medwireNews: The majority of adolescents and young adults with type 2 diabetes are still being treated with metformin and/or insulin, despite a growing number of medications being available for adults, US study data show.
Dana Dabelea (University of Colorado Denver, Aurora) and colleagues explain that there are currently 11 different classes of medications approved for use in adults with type 2 diabetes, but only two – insulin and metformin – approved for use in children and adolescents with the same condition.
Based on their findings the researchers say: “Greater attention needs to be placed on addressing the challenges and approaches for developing new treatments for youth-onset diabetes so there are more therapeutic options available.”
Using data for 646 participants in the SEARCH for Diabetes in Youth Study, who were all aged 20 years or younger at diagnosis, the team found that the majority of individuals were using metformin (64.9%) and/or insulin (38.1%) during the period 2002–2005.
These proportions did not change significantly in an analysis combining data for 2008 and 2012, with 70.4% using metformin and 38.4% using insulin.
The rate of sulfonylurea use also remained relatively stable, at 5.6% and 3.6% for each respective time period, but there was a significant reduction in thiazolidinedione use from 5.0% in 2002–2005 to 2.0% in 2008/2012.
This reduction reflects “a similar pattern observed in adults, which may be attributed to an increased awareness of safety concerns reported for adults in association with the use of this medication class,” Dabelea et al remark.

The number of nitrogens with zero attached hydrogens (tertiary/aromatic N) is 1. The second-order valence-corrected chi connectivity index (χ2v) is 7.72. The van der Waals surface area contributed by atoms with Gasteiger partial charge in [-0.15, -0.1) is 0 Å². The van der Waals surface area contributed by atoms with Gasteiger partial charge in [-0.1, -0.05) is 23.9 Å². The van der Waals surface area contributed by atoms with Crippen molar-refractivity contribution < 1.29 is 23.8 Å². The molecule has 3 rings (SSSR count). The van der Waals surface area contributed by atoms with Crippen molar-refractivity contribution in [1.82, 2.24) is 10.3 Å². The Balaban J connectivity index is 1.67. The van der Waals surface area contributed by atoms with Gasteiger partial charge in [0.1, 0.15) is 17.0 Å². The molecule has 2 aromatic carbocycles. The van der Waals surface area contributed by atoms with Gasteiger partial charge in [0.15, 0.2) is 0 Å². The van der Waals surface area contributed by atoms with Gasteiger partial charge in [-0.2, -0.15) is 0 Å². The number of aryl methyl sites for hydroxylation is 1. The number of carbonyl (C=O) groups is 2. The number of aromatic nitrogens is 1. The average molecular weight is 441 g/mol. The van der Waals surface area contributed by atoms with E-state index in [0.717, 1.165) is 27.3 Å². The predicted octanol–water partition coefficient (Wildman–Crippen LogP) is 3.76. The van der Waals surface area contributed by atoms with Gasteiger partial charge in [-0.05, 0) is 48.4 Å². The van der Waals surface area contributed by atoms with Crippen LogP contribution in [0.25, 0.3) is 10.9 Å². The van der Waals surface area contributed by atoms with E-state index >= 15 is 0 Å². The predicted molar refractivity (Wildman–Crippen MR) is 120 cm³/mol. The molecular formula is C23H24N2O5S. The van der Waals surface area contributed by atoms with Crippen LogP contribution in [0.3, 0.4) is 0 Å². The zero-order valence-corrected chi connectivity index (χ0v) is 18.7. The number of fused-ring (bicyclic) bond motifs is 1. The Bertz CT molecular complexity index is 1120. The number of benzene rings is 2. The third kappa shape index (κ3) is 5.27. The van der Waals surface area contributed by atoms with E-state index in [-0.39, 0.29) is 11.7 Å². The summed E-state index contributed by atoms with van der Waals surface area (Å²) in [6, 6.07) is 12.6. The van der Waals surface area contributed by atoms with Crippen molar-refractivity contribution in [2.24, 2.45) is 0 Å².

A longitudinal analysis of 332 participants who were followed up for a median 7 years after their diagnosis showed that significantly more participants changed medication from baseline to follow-up than remained on the same medication they were on at baseline, but the changes still largely involved metformin or insulin.
Indeed, only 15.9% of baseline metformin-only users and 6.5% of baseline insulin-only users were using an oral diabetes medication (ODM) other than metformin at follow-up, while 26.8% and 10.9%, respectively reported using lifestyle control methods only.
In addition, just 35% of participants had a glycated hemoglobin level below the 7.0% (53 mmol/mol) target at follow-up.
Writing in Pediatric Diabetes, Dabelea and co-authors say this finding provides “further evidence that a large proportion of children and adolescents with youth onset diabetes are not being treated to goal, which is of significant concern given the increased risk of vascular complications.”
The add: “Although the reasons for poor glycemic control were not evaluated in the current study, it should be noted that a majority of participants in the longitudinal cohort study were adults at the time of follow-up, yet there was very limited use of medications approved for adults other than metformin and/or insulin.”
The team concludes that “a lack of tailored clinical programs and policies to support transitioning of care for pediatric patients and loss to the healthcare system,” could partially explain their findings.
By Laura Cowen
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